Sunday, 1 April 2012

Fantales - a new restaurant venture

After depositing thirty thousand dollars in the bank I decided to go up to Byron Bay to lick my wounds and stay with Jo Mathews who  with his brother Robert had adjoining farms up in the hills in Federal behind Byron Bay. Paul Quiney was staying there and I had always harboured an idea of buying an old farm house and doing it up.

 Which nearly happened to be the case, as through  contacts I heard of a couple who had an option on a farm in Possum Creek of 150 acres with an old farm house, they wanted to divide the property in two and buy with another person as tenants in common.This was acceptable to me, as they did not want the farm house section, or the the part of the boundary which was Possum Creek which had a fifteen foot waterfall and water hole and small rainforest.

Any way this was not to be as another friend Sid Preston who had Dionysus Restaurant in Milsons Point and was now out of that and his marriage, asked me to come to Sydney to look at a site in Camperdown to see if I thought it had relevance for a another restaurant.  Which I did and ended up not proceeding with the farm in Byron but becoming involved in another restaurant project.

The site chosen was an old Pizza Parlour on the corner of Parramatta Road and Prymont Bridge Road, Camperdown, it reminded me of a medium size aircraft hangar with parking for about ten cars.The interior already had a bar and kitchen which we gutted and rebuilt and relocated the entrance from Parramatta Road to another from the car park leading into the middle of the restaurant.

To make this restaurant work  and have an impact and to get people from the north and eastern suburbs to the inner west the concept needed to be radical and different to anything in Sydney .
A South East Asian concept  was conceived and I went on a whirlwind  buying trip through Hong Kong, Manila and Bangkok , buying all the furniture,fittings, artefact's, crockery glassware and at the same time checking out restaurants and menus and recipes. I filled up  two containers, as on our estimation the site could seat about 250 people. 

The funds came from me and Sid Preston's brother in law, Sid had no funds, how I got roped into this must have had something to do with  what I was smoking at the time - dumb!! Lesson never go into a business venture unless the partnerships are equal.

 In the mid seventies there were a lot of Vietnamese refugees in Villawood Detention center and Vietnamese cooking was the flavour of the month. So we took ourselves out to Villawood and ended up interviewing most of them and employing several. Others  we employed were Asian students at University of NSW and Sydney University  which was only half a mile away. We outfitted the male floor staff in the traditional Barong Tagalog shirts I had bought in the Phillipines and the women wore their own Asian styles as their were a mix of Vietnamese, Phillipino,Thai,Chinese Malays and Indonesians.When they all came to work and changed into their outfits they looked very exotic and handsome in appearance.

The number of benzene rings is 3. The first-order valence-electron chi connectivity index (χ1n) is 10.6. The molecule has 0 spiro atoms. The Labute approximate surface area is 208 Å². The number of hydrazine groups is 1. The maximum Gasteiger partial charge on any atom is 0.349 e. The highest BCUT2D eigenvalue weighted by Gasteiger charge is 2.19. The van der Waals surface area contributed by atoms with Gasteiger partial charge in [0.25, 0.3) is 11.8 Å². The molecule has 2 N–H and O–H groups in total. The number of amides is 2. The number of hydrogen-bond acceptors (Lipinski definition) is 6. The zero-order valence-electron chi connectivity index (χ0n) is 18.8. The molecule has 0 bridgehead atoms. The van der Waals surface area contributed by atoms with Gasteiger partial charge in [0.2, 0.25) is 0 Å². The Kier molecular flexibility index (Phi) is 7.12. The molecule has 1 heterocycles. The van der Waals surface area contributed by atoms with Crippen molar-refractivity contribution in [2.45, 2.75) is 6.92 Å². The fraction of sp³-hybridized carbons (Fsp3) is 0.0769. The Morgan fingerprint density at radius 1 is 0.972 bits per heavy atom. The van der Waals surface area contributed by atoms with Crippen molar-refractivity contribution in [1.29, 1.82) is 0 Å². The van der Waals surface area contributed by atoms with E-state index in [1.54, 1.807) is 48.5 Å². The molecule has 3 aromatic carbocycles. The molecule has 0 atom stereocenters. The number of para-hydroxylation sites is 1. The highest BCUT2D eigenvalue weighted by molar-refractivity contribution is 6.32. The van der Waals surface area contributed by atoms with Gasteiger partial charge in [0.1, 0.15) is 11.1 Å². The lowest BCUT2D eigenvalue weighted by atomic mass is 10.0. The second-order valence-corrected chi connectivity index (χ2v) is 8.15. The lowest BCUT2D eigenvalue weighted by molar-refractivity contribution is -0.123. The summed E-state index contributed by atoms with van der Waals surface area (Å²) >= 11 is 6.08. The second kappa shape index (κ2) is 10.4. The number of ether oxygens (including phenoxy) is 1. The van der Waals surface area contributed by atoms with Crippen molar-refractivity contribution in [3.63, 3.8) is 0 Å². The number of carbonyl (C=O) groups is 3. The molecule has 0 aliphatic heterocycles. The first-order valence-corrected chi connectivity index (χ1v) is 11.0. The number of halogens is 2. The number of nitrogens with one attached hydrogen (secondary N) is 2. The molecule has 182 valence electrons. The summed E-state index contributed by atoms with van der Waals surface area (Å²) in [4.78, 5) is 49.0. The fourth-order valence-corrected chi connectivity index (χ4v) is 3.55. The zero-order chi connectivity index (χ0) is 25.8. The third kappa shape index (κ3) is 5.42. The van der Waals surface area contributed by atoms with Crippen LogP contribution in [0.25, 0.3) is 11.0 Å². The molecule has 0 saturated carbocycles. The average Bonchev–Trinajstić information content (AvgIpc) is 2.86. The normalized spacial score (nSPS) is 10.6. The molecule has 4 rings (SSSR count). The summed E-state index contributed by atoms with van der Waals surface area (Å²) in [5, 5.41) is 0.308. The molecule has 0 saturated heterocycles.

As was the restaurant by the time the internal construction was completed and the interior was decked out. The lights were large glass antique Indian hurricane lamps strung around a high ceiling that I had found in a grungy back alley antique shop in Manilla.The lamps had to be electrified as they were candle powered. The colour scheme was sky blue ceiling and Pink walls, coir matting for floor coverings, beautiful  cane furniture and place settings of traditional blue and white Chinese crockery.The restaurant was set up in two sections, one section was in front of an open sided kitchen. In the centre a raised lounge cum stage was built and a white grand Piano bought and installed surrounded by large comfy cane lounges. The other section was and indoor arbour we built with a landscape mural on the far wall. At the entrance  a Pagoda style porch was designed and built which led to wide brick steps leading down inside to a waiting area, where an enormous rectangular aquarium was installed with tropical fish that died all the time from the smoke in the atmosphere.

The kiitchen was rejigged with woks and steamers and a Menu put together consisting of Asian,Szechuan and Chinese Village style cooking,which had never before done in Sydney. Our First Chef was a Chinese Malay called Hoppy Ho who ripped us off blind as all the bills were written in Chinese as the buying was done in China town and the accounts could not be reconciled as they did not understand what was being bought. Our next chefs were from Schechuan in China and this cooking was new to Sydney. Schechuan was a mountain province in Western China and their cooking was noted for the seven tastes; hot, numb,salty, fragrant,sweet,sour, bitter and proved very popular with the Asian cooking especially Vietnamese.

1 comment:

  1. Great to get the next chapter of your journey.
    The restaurant sounded beautiful,even ahead of its time.
    The menu also looks delicous albeit the chefs.